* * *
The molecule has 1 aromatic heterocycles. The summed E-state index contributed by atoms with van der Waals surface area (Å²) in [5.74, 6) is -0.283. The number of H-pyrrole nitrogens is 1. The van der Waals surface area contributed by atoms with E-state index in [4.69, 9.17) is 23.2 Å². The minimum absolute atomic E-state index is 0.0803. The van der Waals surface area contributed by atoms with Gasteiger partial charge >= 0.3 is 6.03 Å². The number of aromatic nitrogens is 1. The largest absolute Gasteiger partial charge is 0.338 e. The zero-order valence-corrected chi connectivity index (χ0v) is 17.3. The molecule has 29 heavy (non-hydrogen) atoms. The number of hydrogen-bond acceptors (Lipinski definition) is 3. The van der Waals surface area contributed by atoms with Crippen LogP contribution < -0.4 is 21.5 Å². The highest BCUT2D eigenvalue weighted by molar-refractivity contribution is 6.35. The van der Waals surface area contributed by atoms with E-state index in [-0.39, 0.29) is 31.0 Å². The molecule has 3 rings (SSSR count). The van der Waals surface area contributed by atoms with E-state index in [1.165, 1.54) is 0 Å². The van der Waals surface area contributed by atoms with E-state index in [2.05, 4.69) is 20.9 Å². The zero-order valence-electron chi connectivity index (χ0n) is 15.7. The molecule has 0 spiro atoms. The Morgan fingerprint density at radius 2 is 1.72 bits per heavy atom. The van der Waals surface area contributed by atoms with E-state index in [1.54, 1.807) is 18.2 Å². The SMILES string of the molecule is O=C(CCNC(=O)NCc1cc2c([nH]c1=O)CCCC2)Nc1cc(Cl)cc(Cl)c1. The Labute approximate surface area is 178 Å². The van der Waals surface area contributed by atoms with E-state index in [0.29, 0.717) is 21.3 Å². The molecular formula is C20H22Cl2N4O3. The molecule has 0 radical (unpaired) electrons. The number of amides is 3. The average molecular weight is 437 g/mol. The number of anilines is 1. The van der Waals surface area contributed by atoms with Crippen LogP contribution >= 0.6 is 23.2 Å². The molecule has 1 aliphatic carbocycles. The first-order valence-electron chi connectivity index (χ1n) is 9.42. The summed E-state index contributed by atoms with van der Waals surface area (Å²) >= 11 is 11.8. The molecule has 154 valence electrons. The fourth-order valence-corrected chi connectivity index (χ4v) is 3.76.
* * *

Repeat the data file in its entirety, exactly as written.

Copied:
The molecule has 1 aromatic heterocycles. The summed E-state index contributed by atoms with van der Waals surface area (Å²) in [5.74, 6) is -0.283. The number of H-pyrrole nitrogens is 1. The van der Waals surface area contributed by atoms with E-state index in [4.69, 9.17) is 23.2 Å². The minimum absolute atomic E-state index is 0.0803. The van der Waals surface area contributed by atoms with Gasteiger partial charge >= 0.3 is 6.03 Å². The number of aromatic nitrogens is 1. The largest absolute Gasteiger partial charge is 0.338 e. The zero-order valence-corrected chi connectivity index (χ0v) is 17.3. The molecule has 29 heavy (non-hydrogen) atoms. The number of hydrogen-bond acceptors (Lipinski definition) is 3. The van der Waals surface area contributed by atoms with Crippen LogP contribution < -0.4 is 21.5 Å². The highest BCUT2D eigenvalue weighted by molar-refractivity contribution is 6.35. The van der Waals surface area contributed by atoms with E-state index in [-0.39, 0.29) is 31.0 Å². The molecule has 3 rings (SSSR count). The van der Waals surface area contributed by atoms with E-state index in [1.165, 1.54) is 0 Å². The van der Waals surface area contributed by atoms with E-state index in [2.05, 4.69) is 20.9 Å². The zero-order valence-electron chi connectivity index (χ0n) is 15.7. The molecule has 0 spiro atoms. The Morgan fingerprint density at radius 2 is 1.72 bits per heavy atom. The van der Waals surface area contributed by atoms with E-state index in [1.54, 1.807) is 18.2 Å². The SMILES string of the molecule is O=C(CCNC(=O)NCc1cc2c([nH]c1=O)CCCC2)Nc1cc(Cl)cc(Cl)c1. The Labute approximate surface area is 178 Å². The van der Waals surface area contributed by atoms with E-state index in [0.29, 0.717) is 21.3 Å². The molecular formula is C20H22Cl2N4O3. The molecule has 0 radical (unpaired) electrons. The number of amides is 3. The average molecular weight is 437 g/mol. The number of anilines is 1. The van der Waals surface area contributed by atoms with Crippen LogP contribution >= 0.6 is 23.2 Å². The molecule has 1 aliphatic carbocycles. The first-order valence-electron chi connectivity index (χ1n) is 9.42. The summed E-state index contributed by atoms with van der Waals surface area (Å²) >= 11 is 11.8. The molecule has 154 valence electrons. The fourth-order valence-corrected chi connectivity index (χ4v) is 3.76.